None of the old ways of perceiving and doing make sense anymore. They are fantasies. A democratic Middle East, unlike the pretend vision of the neoconservatives whose main concern is Israel, is a stable, legitimate region. Do we want transient regimes or permanent political institutions? Do we want friendship of dictators or independent cooperation based on shared interests and values predicated on people’s decisions? Is it really good for US national interest to advocate and support the needs and whims of Israel, which falsely thinks it requires friendly autocrats, keeping their cutthroat rabble under heel, to maintain its security? Arab democracy will be neither a tectonic nor volcanic occurrence for the US or Israel, but a more complex, fluid relationship. Arab liberal democratic sensibility is an antidote to extremism, a tamer of political Islamists who in any case are themselves fragmented, have evolved towards a more pluralistic power sharing orientation. It is the avenue to open borders, enhanced contact between peoples, Israelis and Arabs, the path to familiarity and humanization.
Democracy is the best permanent guarantor of Israel’s peace and security, but only if Zionism understands that ideologically driven expansion, oppression, and regional depredations must end, and an urgent end to occupation without condition take place. Israelis could have had a two state solution over two decades ago, Palestinians and Israelis peacefully coexisting, the Palestinians the gateway to Israeli-Jewish entry into the Middle East, in trade, social and cultural contact, political cooperation, joint efforts to solve ecological problems and security challenges, perhaps increasing integration, over a decade or two, towards a larger regional entity. Muslims can be most forgiving, and even assume the banner of fighting anti-Semitism. I say this with the certainty of a non-Muslim. Yes, this was, is, all possible, realistic for anyone who knows the Middle East and its historical, psychological, and cultural make-up well. Instead, Israel’s elites choose isolation and domination, deliberately creating enemies and staging provocations for war, emphatically rejecting a goal Israelis say they desire to realize, acceptance into the Middle East. The Israeli poet and novelist Yitzhak Laor argues that Israelis vehemently insist on their identity as Westerners and Europeans, juxtaposed to the Arab barbarians. Israel has long been on the path of suicide, its future in jeopardy, so myopic are Israeli elites, so paralyzed by a mixture of trauma, victimhood, and superiority and enabled by Diaspora Jews politically organized on Israel’s behalf.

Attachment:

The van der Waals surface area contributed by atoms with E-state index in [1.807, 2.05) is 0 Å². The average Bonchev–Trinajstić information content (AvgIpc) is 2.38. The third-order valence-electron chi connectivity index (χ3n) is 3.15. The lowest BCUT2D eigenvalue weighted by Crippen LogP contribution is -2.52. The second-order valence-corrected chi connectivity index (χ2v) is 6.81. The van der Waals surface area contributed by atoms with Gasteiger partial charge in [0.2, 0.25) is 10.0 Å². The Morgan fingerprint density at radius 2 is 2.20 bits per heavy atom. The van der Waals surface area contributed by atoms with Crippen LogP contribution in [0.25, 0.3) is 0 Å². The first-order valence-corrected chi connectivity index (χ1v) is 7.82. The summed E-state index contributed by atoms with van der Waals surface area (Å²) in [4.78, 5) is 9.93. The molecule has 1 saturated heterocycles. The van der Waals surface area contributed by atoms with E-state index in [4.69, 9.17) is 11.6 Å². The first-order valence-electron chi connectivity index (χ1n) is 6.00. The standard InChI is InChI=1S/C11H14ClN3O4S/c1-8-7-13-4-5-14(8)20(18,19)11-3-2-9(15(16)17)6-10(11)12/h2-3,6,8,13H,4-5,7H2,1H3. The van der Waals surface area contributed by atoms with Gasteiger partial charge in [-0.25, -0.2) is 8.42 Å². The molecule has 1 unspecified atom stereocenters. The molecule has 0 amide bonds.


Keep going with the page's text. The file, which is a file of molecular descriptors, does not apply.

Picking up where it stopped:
The intermediate to long-term future does not bode well. Zionism is ideologically and institutionally incapable of a liberal, pluralistic state. Israel has failed to create a tolerant, moral society. It has not brought peace to its people, despite essentially Arab pleading. It has become increasingly isolated. America, relatively or otherwise, is declining—exhausted by the folly of its elites and, partly, by Israeli scheming to have the US fight wars on its behalf—and it will globally retrench. Some scholars argue in 10 years at most. Signs of a collapsing US-imposed order are everywhere in the region. Middle Easterners will always be there, as witness the history of all previous imperial powers. The Palestinians in historic Palestine are growing, perhaps substantially exceeding Israeli Jews in the next 25 years. If the current trajectory persists, the victims, because of potential widespread destruction in the Middle East, will be both Israeli Jews and Palestinians, for this will not end well nor come to a peaceful conclusion. In this historical moment, it’s in the hands of the US and Western powers, but not for much longer.
Picture the following alternative reality yet again: an Israel coexisting with Palestine, working energetically with Arab democratic states and movements to construct the various facets of confederal arrangements, from Egypt to the eastern Mediterranean to Iraq. Supranational institutions to enhance economic cooperation and integration and accommodate the region’s diversity. A popular US, unequivocally in support of Arab democracy, dignity, human rights. The disappearance of global al-Qaida terrorism virtually overnight. This is not only possible, but also eminently realistic. It must first be imagined.
(12 February 2011)